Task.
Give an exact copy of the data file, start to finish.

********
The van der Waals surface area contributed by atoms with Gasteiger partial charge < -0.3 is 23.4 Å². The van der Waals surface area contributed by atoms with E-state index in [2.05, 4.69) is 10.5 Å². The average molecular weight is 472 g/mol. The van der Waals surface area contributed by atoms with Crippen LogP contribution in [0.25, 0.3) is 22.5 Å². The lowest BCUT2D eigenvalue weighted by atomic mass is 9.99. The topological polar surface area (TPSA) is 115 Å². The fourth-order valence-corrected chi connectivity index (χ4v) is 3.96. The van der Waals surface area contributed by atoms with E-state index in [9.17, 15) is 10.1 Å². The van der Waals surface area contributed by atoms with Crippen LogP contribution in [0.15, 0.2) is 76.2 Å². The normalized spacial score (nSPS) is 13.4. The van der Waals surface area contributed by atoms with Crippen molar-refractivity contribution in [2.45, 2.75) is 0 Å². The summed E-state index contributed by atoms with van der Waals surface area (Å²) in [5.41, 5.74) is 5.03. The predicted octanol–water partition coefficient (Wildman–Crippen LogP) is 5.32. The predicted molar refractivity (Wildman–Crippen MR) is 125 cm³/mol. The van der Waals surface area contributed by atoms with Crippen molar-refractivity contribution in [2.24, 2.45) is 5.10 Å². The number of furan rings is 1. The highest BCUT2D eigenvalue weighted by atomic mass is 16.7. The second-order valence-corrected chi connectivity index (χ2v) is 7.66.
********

The van der Waals surface area contributed by atoms with Gasteiger partial charge < -0.3 is 23.4 Å². The van der Waals surface area contributed by atoms with E-state index in [2.05, 4.69) is 10.5 Å². The average molecular weight is 472 g/mol. The van der Waals surface area contributed by atoms with Crippen LogP contribution in [0.25, 0.3) is 22.5 Å². The lowest BCUT2D eigenvalue weighted by atomic mass is 9.99. The topological polar surface area (TPSA) is 115 Å². The fourth-order valence-corrected chi connectivity index (χ4v) is 3.96. The van der Waals surface area contributed by atoms with E-state index in [9.17, 15) is 10.1 Å². The van der Waals surface area contributed by atoms with Crippen LogP contribution in [0.15, 0.2) is 76.2 Å². The normalized spacial score (nSPS) is 13.4. The van der Waals surface area contributed by atoms with Crippen molar-refractivity contribution in [2.45, 2.75) is 0 Å². The summed E-state index contributed by atoms with van der Waals surface area (Å²) in [5.41, 5.74) is 5.03. The predicted octanol–water partition coefficient (Wildman–Crippen LogP) is 5.32. The predicted molar refractivity (Wildman–Crippen MR) is 125 cm³/mol. The van der Waals surface area contributed by atoms with Crippen molar-refractivity contribution in [2.24, 2.45) is 5.10 Å². The number of furan rings is 1. The highest BCUT2D eigenvalue weighted by atomic mass is 16.7. The second-order valence-corrected chi connectivity index (χ2v) is 7.66.